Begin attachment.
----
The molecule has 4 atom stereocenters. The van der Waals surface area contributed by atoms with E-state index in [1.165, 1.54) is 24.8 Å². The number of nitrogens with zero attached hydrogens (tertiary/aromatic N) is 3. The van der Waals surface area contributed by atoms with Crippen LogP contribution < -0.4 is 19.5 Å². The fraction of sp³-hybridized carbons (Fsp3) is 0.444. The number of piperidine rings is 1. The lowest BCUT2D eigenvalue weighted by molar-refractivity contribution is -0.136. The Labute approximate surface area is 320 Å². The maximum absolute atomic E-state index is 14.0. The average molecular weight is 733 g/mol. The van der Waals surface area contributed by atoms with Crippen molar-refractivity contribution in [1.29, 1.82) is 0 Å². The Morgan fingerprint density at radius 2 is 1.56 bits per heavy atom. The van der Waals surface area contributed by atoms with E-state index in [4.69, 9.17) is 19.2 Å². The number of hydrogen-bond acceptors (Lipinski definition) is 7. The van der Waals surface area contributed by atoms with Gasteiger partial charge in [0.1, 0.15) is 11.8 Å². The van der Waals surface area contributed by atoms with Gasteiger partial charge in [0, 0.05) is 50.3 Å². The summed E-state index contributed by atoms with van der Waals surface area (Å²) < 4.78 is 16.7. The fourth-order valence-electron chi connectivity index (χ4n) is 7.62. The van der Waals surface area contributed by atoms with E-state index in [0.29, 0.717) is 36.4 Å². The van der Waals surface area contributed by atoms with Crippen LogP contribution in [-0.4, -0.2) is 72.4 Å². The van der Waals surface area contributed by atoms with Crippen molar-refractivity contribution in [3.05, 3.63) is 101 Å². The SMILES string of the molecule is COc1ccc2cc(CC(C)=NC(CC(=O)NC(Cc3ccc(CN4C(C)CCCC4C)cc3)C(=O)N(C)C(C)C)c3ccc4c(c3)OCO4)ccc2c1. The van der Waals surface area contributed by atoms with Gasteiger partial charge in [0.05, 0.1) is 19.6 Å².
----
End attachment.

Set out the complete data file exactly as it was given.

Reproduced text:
The molecule has 4 atom stereocenters. The van der Waals surface area contributed by atoms with E-state index in [1.165, 1.54) is 24.8 Å². The number of nitrogens with zero attached hydrogens (tertiary/aromatic N) is 3. The van der Waals surface area contributed by atoms with Crippen LogP contribution < -0.4 is 19.5 Å². The fraction of sp³-hybridized carbons (Fsp3) is 0.444. The number of piperidine rings is 1. The lowest BCUT2D eigenvalue weighted by molar-refractivity contribution is -0.136. The Labute approximate surface area is 320 Å². The maximum absolute atomic E-state index is 14.0. The average molecular weight is 733 g/mol. The van der Waals surface area contributed by atoms with Crippen molar-refractivity contribution in [1.29, 1.82) is 0 Å². The Morgan fingerprint density at radius 2 is 1.56 bits per heavy atom. The van der Waals surface area contributed by atoms with E-state index in [4.69, 9.17) is 19.2 Å². The number of hydrogen-bond acceptors (Lipinski definition) is 7. The van der Waals surface area contributed by atoms with Gasteiger partial charge in [0.1, 0.15) is 11.8 Å². The van der Waals surface area contributed by atoms with Gasteiger partial charge in [0, 0.05) is 50.3 Å². The summed E-state index contributed by atoms with van der Waals surface area (Å²) < 4.78 is 16.7. The fourth-order valence-electron chi connectivity index (χ4n) is 7.62. The van der Waals surface area contributed by atoms with E-state index in [0.29, 0.717) is 36.4 Å². The van der Waals surface area contributed by atoms with Crippen LogP contribution in [-0.4, -0.2) is 72.4 Å². The van der Waals surface area contributed by atoms with Crippen molar-refractivity contribution in [3.05, 3.63) is 101 Å². The SMILES string of the molecule is COc1ccc2cc(CC(C)=NC(CC(=O)NC(Cc3ccc(CN4C(C)CCCC4C)cc3)C(=O)N(C)C(C)C)c3ccc4c(c3)OCO4)ccc2c1. The van der Waals surface area contributed by atoms with Gasteiger partial charge in [0.05, 0.1) is 19.6 Å².